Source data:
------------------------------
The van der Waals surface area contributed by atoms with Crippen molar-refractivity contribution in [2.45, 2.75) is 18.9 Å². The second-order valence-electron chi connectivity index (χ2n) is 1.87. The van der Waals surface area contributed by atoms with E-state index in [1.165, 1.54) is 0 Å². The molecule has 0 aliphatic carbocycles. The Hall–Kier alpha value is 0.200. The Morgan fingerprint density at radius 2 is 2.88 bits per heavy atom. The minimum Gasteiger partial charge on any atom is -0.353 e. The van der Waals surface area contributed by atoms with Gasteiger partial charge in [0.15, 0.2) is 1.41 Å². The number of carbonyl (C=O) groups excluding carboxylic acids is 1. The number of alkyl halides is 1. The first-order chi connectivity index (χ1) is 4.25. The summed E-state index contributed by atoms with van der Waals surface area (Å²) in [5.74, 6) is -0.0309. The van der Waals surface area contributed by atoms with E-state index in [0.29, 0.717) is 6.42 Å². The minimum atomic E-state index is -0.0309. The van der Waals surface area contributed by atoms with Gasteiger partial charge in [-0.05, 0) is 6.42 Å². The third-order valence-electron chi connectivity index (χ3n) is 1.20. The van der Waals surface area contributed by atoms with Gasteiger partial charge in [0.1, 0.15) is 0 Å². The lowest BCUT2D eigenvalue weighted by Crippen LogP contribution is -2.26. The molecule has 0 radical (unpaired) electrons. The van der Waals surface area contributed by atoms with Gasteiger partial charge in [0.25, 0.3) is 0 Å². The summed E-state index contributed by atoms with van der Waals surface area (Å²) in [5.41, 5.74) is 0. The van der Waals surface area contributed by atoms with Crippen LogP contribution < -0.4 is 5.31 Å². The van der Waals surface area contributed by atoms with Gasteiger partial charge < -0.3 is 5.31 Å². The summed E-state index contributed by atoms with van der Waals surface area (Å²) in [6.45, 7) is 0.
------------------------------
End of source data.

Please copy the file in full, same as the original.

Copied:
The van der Waals surface area contributed by atoms with Crippen molar-refractivity contribution in [2.45, 2.75) is 18.9 Å². The second-order valence-electron chi connectivity index (χ2n) is 1.87. The van der Waals surface area contributed by atoms with E-state index in [1.165, 1.54) is 0 Å². The molecule has 0 aliphatic carbocycles. The Hall–Kier alpha value is 0.200. The Morgan fingerprint density at radius 2 is 2.88 bits per heavy atom. The minimum Gasteiger partial charge on any atom is -0.353 e. The van der Waals surface area contributed by atoms with Gasteiger partial charge in [0.15, 0.2) is 1.41 Å². The number of carbonyl (C=O) groups excluding carboxylic acids is 1. The number of alkyl halides is 1. The first-order chi connectivity index (χ1) is 4.25. The summed E-state index contributed by atoms with van der Waals surface area (Å²) in [5.74, 6) is -0.0309. The van der Waals surface area contributed by atoms with E-state index in [0.29, 0.717) is 6.42 Å². The minimum atomic E-state index is -0.0309. The van der Waals surface area contributed by atoms with Gasteiger partial charge in [-0.05, 0) is 6.42 Å². The third-order valence-electron chi connectivity index (χ3n) is 1.20. The van der Waals surface area contributed by atoms with Gasteiger partial charge in [0.1, 0.15) is 0 Å². The lowest BCUT2D eigenvalue weighted by Crippen LogP contribution is -2.26. The molecule has 0 radical (unpaired) electrons. The van der Waals surface area contributed by atoms with Gasteiger partial charge in [0.25, 0.3) is 0 Å². The summed E-state index contributed by atoms with van der Waals surface area (Å²) in [5.41, 5.74) is 0. The van der Waals surface area contributed by atoms with Crippen LogP contribution < -0.4 is 5.31 Å². The van der Waals surface area contributed by atoms with Gasteiger partial charge < -0.3 is 5.31 Å². The summed E-state index contributed by atoms with van der Waals surface area (Å²) in [6.45, 7) is 0.